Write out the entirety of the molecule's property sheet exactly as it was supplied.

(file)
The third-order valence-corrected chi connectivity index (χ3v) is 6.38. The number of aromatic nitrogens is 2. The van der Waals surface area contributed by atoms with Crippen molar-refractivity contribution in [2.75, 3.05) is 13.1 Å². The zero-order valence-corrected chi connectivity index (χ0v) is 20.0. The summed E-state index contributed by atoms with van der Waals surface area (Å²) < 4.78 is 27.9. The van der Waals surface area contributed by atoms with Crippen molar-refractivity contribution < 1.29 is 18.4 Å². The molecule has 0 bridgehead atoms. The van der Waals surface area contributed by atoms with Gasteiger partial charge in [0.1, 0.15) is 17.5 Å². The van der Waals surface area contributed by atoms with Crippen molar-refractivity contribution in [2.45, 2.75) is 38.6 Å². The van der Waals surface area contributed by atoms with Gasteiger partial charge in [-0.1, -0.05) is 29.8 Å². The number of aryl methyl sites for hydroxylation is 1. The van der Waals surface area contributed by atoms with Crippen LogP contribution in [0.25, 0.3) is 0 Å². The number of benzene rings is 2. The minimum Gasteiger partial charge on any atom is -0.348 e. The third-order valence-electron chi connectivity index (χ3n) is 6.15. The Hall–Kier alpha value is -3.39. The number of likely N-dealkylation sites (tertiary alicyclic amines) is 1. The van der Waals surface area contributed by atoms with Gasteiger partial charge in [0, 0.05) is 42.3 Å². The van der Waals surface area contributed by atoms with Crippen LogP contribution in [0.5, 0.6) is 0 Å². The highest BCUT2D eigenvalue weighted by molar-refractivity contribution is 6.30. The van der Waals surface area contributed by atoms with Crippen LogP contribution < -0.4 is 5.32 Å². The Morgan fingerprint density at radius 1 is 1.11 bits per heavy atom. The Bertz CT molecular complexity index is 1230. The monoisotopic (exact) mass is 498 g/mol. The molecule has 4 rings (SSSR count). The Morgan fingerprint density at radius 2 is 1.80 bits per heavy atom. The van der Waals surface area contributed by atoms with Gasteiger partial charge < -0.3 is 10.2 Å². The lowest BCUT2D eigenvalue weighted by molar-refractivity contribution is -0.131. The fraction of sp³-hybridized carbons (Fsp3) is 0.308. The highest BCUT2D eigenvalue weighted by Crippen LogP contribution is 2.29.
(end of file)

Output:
The third-order valence-corrected chi connectivity index (χ3v) is 6.38. The number of aromatic nitrogens is 2. The van der Waals surface area contributed by atoms with Crippen molar-refractivity contribution in [2.75, 3.05) is 13.1 Å². The zero-order valence-corrected chi connectivity index (χ0v) is 20.0. The summed E-state index contributed by atoms with van der Waals surface area (Å²) < 4.78 is 27.9. The van der Waals surface area contributed by atoms with Crippen molar-refractivity contribution < 1.29 is 18.4 Å². The molecule has 0 bridgehead atoms. The van der Waals surface area contributed by atoms with Gasteiger partial charge in [0.1, 0.15) is 17.5 Å². The van der Waals surface area contributed by atoms with Crippen molar-refractivity contribution in [2.45, 2.75) is 38.6 Å². The van der Waals surface area contributed by atoms with Gasteiger partial charge in [-0.1, -0.05) is 29.8 Å². The number of aryl methyl sites for hydroxylation is 1. The van der Waals surface area contributed by atoms with Crippen LogP contribution in [0.25, 0.3) is 0 Å². The number of benzene rings is 2. The minimum Gasteiger partial charge on any atom is -0.348 e. The third-order valence-electron chi connectivity index (χ3n) is 6.15. The Hall–Kier alpha value is -3.39. The number of likely N-dealkylation sites (tertiary alicyclic amines) is 1. The van der Waals surface area contributed by atoms with Gasteiger partial charge in [0, 0.05) is 42.3 Å². The van der Waals surface area contributed by atoms with Crippen LogP contribution in [0.5, 0.6) is 0 Å². The highest BCUT2D eigenvalue weighted by molar-refractivity contribution is 6.30. The van der Waals surface area contributed by atoms with Crippen LogP contribution < -0.4 is 5.32 Å². The Morgan fingerprint density at radius 1 is 1.11 bits per heavy atom. The Bertz CT molecular complexity index is 1230. The monoisotopic (exact) mass is 498 g/mol. The molecule has 4 rings (SSSR count). The Morgan fingerprint density at radius 2 is 1.80 bits per heavy atom. The van der Waals surface area contributed by atoms with Gasteiger partial charge < -0.3 is 10.2 Å². The lowest BCUT2D eigenvalue weighted by molar-refractivity contribution is -0.131. The fraction of sp³-hybridized carbons (Fsp3) is 0.308. The highest BCUT2D eigenvalue weighted by Crippen LogP contribution is 2.29.